Cutting with scissors requires hand eye coordination, hand strength, and fine motor skills. Rather than finger opposition, scissors require closing and opening one's hand.Small children need opportunities to use scissors while supervised.
Adaptations for Children with Fine Motor Challenges
There are several different sorts of scissors that can be used with children who find it difficult to use regular student scissors. Often they can squeeze a sprung or looped scissors, but cannot open their hands. By mastering squeezing the loop or handle, the child will build enough strength that opening the hand will follow soon after mastering cutting with looped or sprung scissors.
- Looped scissors: These scissors are big loops which, when squeezed, will close the blades. When released, the handle will open.
- Self opening scissors: There are a couple kinds of self opening, scissors. Some look like regular scissors that have spring that automatically opens the scissors. Another has a tear shaped button on the handles that forces the scissors back open. When a student gains enough fine motor acuity to move on, the button can be turned so the scissors become regular scissors.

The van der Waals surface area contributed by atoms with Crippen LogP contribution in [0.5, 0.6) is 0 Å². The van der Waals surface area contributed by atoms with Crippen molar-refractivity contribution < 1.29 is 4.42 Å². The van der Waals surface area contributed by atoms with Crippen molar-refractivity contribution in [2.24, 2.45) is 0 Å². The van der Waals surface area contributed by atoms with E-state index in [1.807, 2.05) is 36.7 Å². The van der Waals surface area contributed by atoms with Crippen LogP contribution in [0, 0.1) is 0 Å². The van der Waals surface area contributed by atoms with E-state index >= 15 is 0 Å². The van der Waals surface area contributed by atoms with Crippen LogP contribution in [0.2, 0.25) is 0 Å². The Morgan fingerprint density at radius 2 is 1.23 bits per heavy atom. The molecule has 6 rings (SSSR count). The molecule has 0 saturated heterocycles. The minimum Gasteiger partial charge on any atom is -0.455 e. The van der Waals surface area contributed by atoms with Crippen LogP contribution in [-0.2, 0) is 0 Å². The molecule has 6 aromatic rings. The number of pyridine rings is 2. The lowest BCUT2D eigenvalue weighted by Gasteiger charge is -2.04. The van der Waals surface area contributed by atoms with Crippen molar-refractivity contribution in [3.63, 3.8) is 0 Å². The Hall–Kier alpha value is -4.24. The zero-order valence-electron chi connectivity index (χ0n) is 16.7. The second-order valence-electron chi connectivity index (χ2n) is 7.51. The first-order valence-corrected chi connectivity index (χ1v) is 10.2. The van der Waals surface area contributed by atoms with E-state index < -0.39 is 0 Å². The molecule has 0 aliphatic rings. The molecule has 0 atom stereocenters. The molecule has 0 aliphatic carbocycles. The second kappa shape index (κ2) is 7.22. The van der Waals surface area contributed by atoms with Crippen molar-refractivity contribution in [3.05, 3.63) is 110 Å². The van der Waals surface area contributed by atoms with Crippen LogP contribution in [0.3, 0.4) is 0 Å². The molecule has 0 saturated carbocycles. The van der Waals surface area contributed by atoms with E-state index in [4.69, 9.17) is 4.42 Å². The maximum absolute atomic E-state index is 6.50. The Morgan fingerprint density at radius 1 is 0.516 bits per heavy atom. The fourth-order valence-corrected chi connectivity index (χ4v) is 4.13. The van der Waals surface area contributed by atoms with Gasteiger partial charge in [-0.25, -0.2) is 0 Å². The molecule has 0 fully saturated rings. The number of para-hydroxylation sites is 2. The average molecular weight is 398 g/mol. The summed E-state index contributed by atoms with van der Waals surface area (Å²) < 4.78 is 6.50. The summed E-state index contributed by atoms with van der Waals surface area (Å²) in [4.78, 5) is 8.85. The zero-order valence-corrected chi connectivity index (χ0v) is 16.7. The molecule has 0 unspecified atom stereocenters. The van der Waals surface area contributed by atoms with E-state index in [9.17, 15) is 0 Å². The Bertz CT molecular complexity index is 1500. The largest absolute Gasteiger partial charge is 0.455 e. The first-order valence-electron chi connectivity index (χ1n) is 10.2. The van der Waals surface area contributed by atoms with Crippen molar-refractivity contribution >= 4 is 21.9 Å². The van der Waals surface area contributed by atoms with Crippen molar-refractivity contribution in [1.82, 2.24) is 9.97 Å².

- Table top scissors: these scissors are held in a table mount and the student positions the paper and presses down on a paddle like flat scissor handle to cut. This is valuable for children with very little hand strength or very poor fine motor hand skills. These scissors would support hand eye coordination first.
Cutting, like other skills, develops over time from very simple skills to more refined handling of scissors. These skills develop from straight lines, to curved lines, to a combination of lines, often complex cutting tasks.
Straight Lines: The initial activities for emerging cutters is to simply cut straight lines. For some students snipping lengths off of a coil of clay or Play Dough is a way to begin mastering a pair of scissors. Then cutting on a straight line is the next task.
Curved Lines: Cutting curved lines involves manipulating both hands: One to hold the scissors, the other to turn the paper.
Detailed Cutting: As young children gain independence with cutting, activities that involve cutting petals, legs, or other parts and then attaching them to a body or stem, are great activities that require students to use both hands, executive function to plan what they will do in what order, and the ability to follow directions.